Ray Liotta was perfectly cast in “Black Bird,” his final TV performance. In the series, “inspired by a true story,” he plays the father of a felon who goes undercover in a prison for the criminally insane. Beyond the remarkable subject matter, Liotta’s presence makes the series noteworthy, writes TV critic Robert Lloyd. He’s an old lion playing an old lion, still trying to do right by his son and somehow failing. Above all there is that singular, inborn mix of the rough and the sweet, a softness to his voice, his eyes, that from “Something Wild” on has provided a sort of complicating countermelody to the darker aspects of his less savory roles.

For fans of “The Chi,” these actors steal the show. No shock: They grew up on it. As Showtime’s drama marks its fifth season, Alex Hibbert, Michael Epps and Shamon Brown Jr. reflect on their friendship and coming of age on TV.


Former Theranos executive Ramesh “Sunny” Balwani was convicted of fraud. A jury found that Balwani collaborated with disgraced Theranos Chief Executive Elizabeth Holmes in a massive fraud involving the blood-testing company that once enthralled Silicon Valley. Both Holmes and Balwani face up to 20 years in prison.

Patients are turning to apps for therapy. But do digital mental health startups really help? Many U.S. adults aren’t able to find help because of a shortage of therapists. But the rapid proliferation of the online commercial therapy industry worries some mental health professionals.

Universal Studios Hollywood is updating an attraction for a movie that hasn’t yet been released. A new stop on the Studio Tour will debut the same day that Jordan Peele’s latest film, “Nope,” is released.


Op-Ed: USC and UCLA won ugly when they defected to the Big Ten. Just like that, some 100 years of tradition — a word used a lot by both universities — was out the window, essentially destroying the Pac-12 for the other 10 member universities. Welcome to yet another episode of “Follow the Money,” this one all about the millions the Big Ten’s TV deal allows it to parcel out among its member schools annually.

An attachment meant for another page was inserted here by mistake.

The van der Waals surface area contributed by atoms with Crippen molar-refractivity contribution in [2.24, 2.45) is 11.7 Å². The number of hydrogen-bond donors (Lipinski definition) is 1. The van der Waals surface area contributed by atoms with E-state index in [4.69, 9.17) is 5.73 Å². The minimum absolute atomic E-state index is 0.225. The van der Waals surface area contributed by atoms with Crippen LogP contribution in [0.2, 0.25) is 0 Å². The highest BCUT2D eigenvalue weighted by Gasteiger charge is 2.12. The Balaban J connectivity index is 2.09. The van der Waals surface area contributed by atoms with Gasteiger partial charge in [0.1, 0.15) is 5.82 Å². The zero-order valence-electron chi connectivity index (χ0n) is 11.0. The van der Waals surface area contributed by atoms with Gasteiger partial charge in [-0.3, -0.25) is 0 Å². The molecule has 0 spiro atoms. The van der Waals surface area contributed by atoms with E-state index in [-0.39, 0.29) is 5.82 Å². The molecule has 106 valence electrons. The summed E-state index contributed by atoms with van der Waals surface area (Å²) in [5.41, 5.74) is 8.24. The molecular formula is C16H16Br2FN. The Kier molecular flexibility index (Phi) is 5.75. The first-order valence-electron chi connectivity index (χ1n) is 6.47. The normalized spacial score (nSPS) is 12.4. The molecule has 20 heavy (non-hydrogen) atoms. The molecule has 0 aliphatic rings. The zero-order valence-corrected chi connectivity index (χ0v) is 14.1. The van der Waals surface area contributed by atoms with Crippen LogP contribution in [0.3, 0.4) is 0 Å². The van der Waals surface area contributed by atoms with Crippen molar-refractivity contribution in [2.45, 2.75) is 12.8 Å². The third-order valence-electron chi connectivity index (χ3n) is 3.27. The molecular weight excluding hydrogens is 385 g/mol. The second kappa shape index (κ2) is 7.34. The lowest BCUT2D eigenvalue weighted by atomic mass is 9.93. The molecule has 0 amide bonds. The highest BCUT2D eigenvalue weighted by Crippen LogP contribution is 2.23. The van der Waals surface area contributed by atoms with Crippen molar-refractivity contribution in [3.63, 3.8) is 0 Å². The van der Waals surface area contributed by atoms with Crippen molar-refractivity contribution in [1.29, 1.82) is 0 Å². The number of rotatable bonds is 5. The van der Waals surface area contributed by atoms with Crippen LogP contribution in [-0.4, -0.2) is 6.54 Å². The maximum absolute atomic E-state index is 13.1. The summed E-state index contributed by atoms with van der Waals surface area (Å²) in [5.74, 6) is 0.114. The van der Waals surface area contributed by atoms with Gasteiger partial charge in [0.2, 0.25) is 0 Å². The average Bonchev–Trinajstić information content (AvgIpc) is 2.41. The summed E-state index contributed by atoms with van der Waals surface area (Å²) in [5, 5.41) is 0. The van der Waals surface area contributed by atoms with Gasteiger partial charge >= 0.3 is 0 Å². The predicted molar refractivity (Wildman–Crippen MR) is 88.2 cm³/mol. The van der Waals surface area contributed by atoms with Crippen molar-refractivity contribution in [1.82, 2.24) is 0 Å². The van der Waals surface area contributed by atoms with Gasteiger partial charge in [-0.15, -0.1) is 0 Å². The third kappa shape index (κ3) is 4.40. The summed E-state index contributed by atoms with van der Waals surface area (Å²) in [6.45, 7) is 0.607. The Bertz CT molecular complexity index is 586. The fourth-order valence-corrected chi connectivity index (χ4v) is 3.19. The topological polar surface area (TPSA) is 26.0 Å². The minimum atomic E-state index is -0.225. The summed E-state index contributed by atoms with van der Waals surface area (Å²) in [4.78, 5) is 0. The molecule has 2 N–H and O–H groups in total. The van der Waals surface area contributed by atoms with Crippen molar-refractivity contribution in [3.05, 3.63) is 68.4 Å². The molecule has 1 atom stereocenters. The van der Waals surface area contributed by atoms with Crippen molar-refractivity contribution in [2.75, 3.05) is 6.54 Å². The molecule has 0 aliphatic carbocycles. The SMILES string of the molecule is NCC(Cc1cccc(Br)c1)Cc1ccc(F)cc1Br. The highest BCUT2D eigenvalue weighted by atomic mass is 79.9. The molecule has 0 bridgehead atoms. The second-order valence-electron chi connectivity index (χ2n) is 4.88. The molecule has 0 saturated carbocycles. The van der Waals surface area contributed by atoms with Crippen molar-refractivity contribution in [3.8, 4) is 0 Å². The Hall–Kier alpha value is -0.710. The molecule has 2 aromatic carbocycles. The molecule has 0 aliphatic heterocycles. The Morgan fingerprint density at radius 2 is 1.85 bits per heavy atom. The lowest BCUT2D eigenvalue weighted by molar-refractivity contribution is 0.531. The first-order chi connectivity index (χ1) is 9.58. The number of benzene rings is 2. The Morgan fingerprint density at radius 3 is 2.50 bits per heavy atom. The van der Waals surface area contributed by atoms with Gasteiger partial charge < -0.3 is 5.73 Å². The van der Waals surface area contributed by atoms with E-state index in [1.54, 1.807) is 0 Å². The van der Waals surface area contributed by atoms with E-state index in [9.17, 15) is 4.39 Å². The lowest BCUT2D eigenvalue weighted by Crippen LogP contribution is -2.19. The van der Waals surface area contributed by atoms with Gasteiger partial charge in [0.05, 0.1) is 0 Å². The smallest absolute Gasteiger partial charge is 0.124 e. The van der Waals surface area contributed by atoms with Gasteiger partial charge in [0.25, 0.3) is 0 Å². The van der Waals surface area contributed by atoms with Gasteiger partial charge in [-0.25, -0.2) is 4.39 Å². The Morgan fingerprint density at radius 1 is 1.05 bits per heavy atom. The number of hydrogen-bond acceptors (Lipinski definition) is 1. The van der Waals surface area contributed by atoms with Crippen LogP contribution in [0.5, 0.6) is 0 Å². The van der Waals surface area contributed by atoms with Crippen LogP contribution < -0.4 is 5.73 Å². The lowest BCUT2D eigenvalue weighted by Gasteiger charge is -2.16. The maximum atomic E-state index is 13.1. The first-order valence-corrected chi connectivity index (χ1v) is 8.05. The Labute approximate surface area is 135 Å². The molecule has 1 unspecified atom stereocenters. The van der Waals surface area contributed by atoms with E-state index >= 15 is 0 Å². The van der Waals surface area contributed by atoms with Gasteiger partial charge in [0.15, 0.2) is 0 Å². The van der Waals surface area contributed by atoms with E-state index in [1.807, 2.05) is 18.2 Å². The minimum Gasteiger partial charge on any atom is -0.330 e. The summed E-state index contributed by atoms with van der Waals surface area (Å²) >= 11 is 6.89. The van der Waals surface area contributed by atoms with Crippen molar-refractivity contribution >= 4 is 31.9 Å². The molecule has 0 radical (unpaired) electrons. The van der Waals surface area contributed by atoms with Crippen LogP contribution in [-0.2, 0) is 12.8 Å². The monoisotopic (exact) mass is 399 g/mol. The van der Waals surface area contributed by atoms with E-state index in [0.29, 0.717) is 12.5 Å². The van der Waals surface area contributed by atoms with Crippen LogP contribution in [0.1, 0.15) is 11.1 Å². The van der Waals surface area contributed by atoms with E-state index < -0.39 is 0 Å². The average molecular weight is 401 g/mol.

Op-Ed: How IVF could be derailed by abortion restrictions. In vitro fertilization and other fertility services seem separate from, even opposite to, abortion. And new post-Roe laws do not explicitly mention lab-created embryos. Yet many abortion bans define “unborn child” or “person” with reference to fertilization. Fertility patients and doctors are understandably nervous. Several IVF practices put embryos at risk, making the practice vulnerable to legal challenges in abortion-hostile states that view life as beginning at fertilization. Take selective reduction. IVF can result in a multiple pregnancy, which increases risk to the pregnant person and to the fetuses. Selective reduction is used to eliminate some embryos to continue the pregnancy with fewer fetuses.

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“Total package” Miguel Vargas was one of three Dodgers prospects selected for the Futures Game. The Triple A infielder, plus double A pitcher Bobby Miller and high A catcher Diego Cartaya, were all selected for the game, which will be part of the All-Star week festivities at Chavez Ravine. The New York Yankees were the only other team to have three players selected.

Rafael Nadal withdrew from a Wimbledon men’s semifinal because of a torn abdominal muscle. The 22-time Grand Slam champion had been scheduled to play Australia’s Nick Kyrgios today for a spot in the final. He aggravated the nagging injury Wednesday in his five-set quarterfinal victory over Taylor Fritz.

Q&A: Everything you need to know about the AVP Tour’s return to Hermosa Beach. For the first time since 2019, beach volleyball fans will flock to the South Bay to witness 16 men’s and women’s teams battle it out in the sand today through Sunday for the AVP Pro Series Hermosa Beach Open. Olympians and NCAA champions from the likes of USC and UCLA make up the teams headlining the free event.

Did you know that Wimbledon uses 55,000 tennis balls a year? So many elements of these glorious championships are ageless. The tennis balls, however, age like a pitcher of cream in the sun. Players punish these optic yellow Slazengers with such ferocity that the balls have to be replaced several times per match.

Did Larry Scott kill the Pac-12? The answer is more complicated than you might think. A year had passed since the former Pac-12 commissioner stepped down, yet people blamed him for the loss of USC and UCLA, two marquee programs, to the Big Ten. Though some gambles didn’t pay off, how much criticism does he deserve?


A glass container is lifted from over a cocktail glass. Smoke swirls around.
Start your day transforming your lawn, and end it with an Apples to Oranges cocktail.
(Photo by Michelle Groskopf / For The Times)